March 31, 2020 • De Pree Journal
*This post is part of De Pree Center’s Finding Our Bearings in a Crashing Economy series.
Today’s dialogue is with Lisa Slayton, who is the founding partner and CEO of Tamim Partners. I recently sat on a panel that Lisa co-led all about Discipleship in the New Economy. Some of the things Lisa shared that day feel all the more relevant now than they did just two months ago. So, I’m delighted to share with y’all some of her expertise.
Michaela: Lisa, I’ve talked with a lot of people in the last few weeks who are reeling. I’ve tried to capture all that I’ve heard into some different scenarios. Some business owners are going to lose their business or have to lay people off. Managers are trying to figure out how to cut costs and deal with people’s fears. Work is drying up for freelancers and the systems for how so much of us engage are moving online. Will you help those of us who are motivated by our faith to respond well in this time, get our bearings?
Lisa: When then entire world seems to be tilting on its axis, it is hard to see a path forward in any environment you find yourself in. There are no simple or quick fix answers to most of our current questions. Too much is unknown. Our bias is to treat situations like this as a problem to be solved. Leaders, good ones, are adept at problem solving. You have to be. But this time of volatility, uncertainty, complexity and ambiguity (VUCA) requires a very different mindset.
With so much unknown, this moment requires curiosity. It requires asking questions and evaluating real time data on the ground. We need to resist the urge to over-categorize and over analyze and do what we’ve always done. The temptation to search out best practices is strong, but what we need now are enabling practices—space for leaders and their teams to begin to innovate. This starts by paying attention to what is occurring around you and starting to seek out new patterns emerging.
Michaela: Sounds like what you’re saying is that the things that have made us good problem solvers in the past, might not actually be the things we need to lean into right now. Sounds almost like you’re saying lean into curiosity and away from trying to control? But, so many of us leaders love control! What if not having control makes me feel anxious?
Lisa: And I am chief among control freaks. Control what is possible to control. But as leaders, you will communicate fear and anxiety if you are scared and anxious, or become domineering and controlling. In moments like these, it is important to acknowledge the very real fears you have that others around you have as well. But if they paralyze you or cause you to go into high command mode, you will not have the capacity to lead effectively.
We must let go of our expectations, outcomes and prescribed results. Forcing activity right now may well end up being counterproductive. Problem solve where you can, put good guidelines in place to minimize chaos, but then create space for new opportunities to emerge. Step back and see what is going on around you, how can what you do, what your business is, be repurposed in this moment.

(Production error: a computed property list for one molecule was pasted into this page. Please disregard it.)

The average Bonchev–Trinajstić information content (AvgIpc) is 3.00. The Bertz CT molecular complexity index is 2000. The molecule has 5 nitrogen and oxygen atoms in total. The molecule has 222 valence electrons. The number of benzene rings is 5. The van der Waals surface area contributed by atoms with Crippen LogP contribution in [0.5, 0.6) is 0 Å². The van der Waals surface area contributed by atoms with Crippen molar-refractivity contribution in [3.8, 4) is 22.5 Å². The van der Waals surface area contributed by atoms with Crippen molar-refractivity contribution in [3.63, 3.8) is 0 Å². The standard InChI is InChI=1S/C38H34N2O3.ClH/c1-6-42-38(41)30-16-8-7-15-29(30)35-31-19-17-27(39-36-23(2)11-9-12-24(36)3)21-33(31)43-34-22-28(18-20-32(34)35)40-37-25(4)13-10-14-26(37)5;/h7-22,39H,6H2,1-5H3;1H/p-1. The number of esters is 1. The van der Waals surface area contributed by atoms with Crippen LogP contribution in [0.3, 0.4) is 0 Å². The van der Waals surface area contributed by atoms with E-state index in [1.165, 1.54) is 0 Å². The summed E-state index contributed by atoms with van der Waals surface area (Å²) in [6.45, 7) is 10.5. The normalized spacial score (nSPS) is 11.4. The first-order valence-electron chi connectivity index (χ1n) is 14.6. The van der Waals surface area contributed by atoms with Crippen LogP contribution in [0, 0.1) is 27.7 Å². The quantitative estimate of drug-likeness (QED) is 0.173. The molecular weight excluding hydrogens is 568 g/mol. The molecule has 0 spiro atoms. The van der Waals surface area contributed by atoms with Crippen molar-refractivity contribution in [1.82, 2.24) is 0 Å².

Michaela: I really appreciate the charge to “create space for opportunities to emerge.” That’s so easy to lose sight of in these times. But, we’re seeing some people do it. I’m thinking about clothing companies that are now producing face masks or restaurants that are now selling toilet paper. So many industries are being disrupted, literally overnight. There’s opportunity, but there’s also chaos.
Lisa: Leaders in all sectors—business, church, nonprofit, government—are facing hard realities. Depending on your industry, you may very well lose your job, or have to lay people off. You may have to ask people to take pay cuts. It will be painful. How you choose to handle these things is entirely up to you.
Care for people. Practice compassion. Offer whatever help you can. It all matters. Practically speaking, develop a list of resources that you can provide people with. Do these resources reveal creative opportunities for your business? What can you do that will serve the world right now?
Don’t worry first about how to make money, think first how you can care for people. Opportunities always emerge in the midst of a crisis, but we can’t see them, respond to them, or even initiate new things if we are paralyzed by fear.
Michaela: Ok, deep breaths. Care for people. Be curious. These are our priorities. This is how we will overcome fear.
For other helpful resources see:
- The Coronavirus is a Defining Moment for Your Company (Forbes)
- A Leader’s Framework for Decision Making (Harvard Business Review)
Lisa Slayton is the Founding Partner and CEO of Tamim Partners, LLC. Previously Lisa served at the Pittsburgh Leadership Foundation for 13 years, the last 6 as President and Chief Executive Officer.
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